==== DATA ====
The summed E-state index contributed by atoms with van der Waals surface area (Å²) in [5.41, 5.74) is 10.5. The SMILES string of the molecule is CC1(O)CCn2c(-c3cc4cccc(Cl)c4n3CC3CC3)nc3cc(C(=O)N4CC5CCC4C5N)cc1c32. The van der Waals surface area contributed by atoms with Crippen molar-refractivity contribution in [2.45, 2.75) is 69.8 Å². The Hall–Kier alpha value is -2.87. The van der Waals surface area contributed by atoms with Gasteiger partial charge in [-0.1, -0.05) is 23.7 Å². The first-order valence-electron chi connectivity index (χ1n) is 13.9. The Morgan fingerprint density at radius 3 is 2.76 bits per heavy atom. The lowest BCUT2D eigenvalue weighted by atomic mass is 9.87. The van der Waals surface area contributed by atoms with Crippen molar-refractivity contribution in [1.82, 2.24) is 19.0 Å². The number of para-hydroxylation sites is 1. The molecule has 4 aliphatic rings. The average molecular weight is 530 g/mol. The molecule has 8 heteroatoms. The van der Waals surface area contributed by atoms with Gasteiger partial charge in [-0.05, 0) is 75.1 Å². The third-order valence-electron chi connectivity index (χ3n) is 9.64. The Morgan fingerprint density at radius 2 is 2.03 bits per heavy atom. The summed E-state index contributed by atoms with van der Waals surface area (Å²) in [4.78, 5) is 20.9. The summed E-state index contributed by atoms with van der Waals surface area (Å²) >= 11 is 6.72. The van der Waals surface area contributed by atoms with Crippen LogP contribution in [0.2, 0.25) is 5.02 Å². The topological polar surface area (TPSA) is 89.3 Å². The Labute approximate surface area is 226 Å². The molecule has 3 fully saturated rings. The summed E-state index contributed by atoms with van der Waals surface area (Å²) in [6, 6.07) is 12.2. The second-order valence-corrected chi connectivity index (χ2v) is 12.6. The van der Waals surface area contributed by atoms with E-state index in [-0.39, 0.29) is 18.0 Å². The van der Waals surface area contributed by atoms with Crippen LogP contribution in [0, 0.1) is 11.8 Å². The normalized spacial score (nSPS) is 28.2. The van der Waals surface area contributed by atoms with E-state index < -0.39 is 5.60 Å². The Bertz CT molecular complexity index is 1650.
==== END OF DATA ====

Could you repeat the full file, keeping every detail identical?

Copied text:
The summed E-state index contributed by atoms with van der Waals surface area (Å²) in [5.41, 5.74) is 10.5. The SMILES string of the molecule is CC1(O)CCn2c(-c3cc4cccc(Cl)c4n3CC3CC3)nc3cc(C(=O)N4CC5CCC4C5N)cc1c32. The van der Waals surface area contributed by atoms with Crippen molar-refractivity contribution in [2.45, 2.75) is 69.8 Å². The Hall–Kier alpha value is -2.87. The van der Waals surface area contributed by atoms with Gasteiger partial charge in [-0.1, -0.05) is 23.7 Å². The first-order valence-electron chi connectivity index (χ1n) is 13.9. The Morgan fingerprint density at radius 3 is 2.76 bits per heavy atom. The lowest BCUT2D eigenvalue weighted by atomic mass is 9.87. The van der Waals surface area contributed by atoms with Crippen molar-refractivity contribution in [1.82, 2.24) is 19.0 Å². The number of para-hydroxylation sites is 1. The molecule has 4 aliphatic rings. The average molecular weight is 530 g/mol. The molecule has 8 heteroatoms. The van der Waals surface area contributed by atoms with Gasteiger partial charge in [-0.05, 0) is 75.1 Å². The third-order valence-electron chi connectivity index (χ3n) is 9.64. The Morgan fingerprint density at radius 2 is 2.03 bits per heavy atom. The summed E-state index contributed by atoms with van der Waals surface area (Å²) in [4.78, 5) is 20.9. The summed E-state index contributed by atoms with van der Waals surface area (Å²) >= 11 is 6.72. The van der Waals surface area contributed by atoms with Crippen LogP contribution in [0.2, 0.25) is 5.02 Å². The topological polar surface area (TPSA) is 89.3 Å². The Labute approximate surface area is 226 Å². The molecule has 3 fully saturated rings. The summed E-state index contributed by atoms with van der Waals surface area (Å²) in [6, 6.07) is 12.2. The second-order valence-corrected chi connectivity index (χ2v) is 12.6. The van der Waals surface area contributed by atoms with E-state index in [-0.39, 0.29) is 18.0 Å². The van der Waals surface area contributed by atoms with Crippen LogP contribution in [0, 0.1) is 11.8 Å². The normalized spacial score (nSPS) is 28.2. The van der Waals surface area contributed by atoms with E-state index < -0.39 is 5.60 Å². The Bertz CT molecular complexity index is 1650.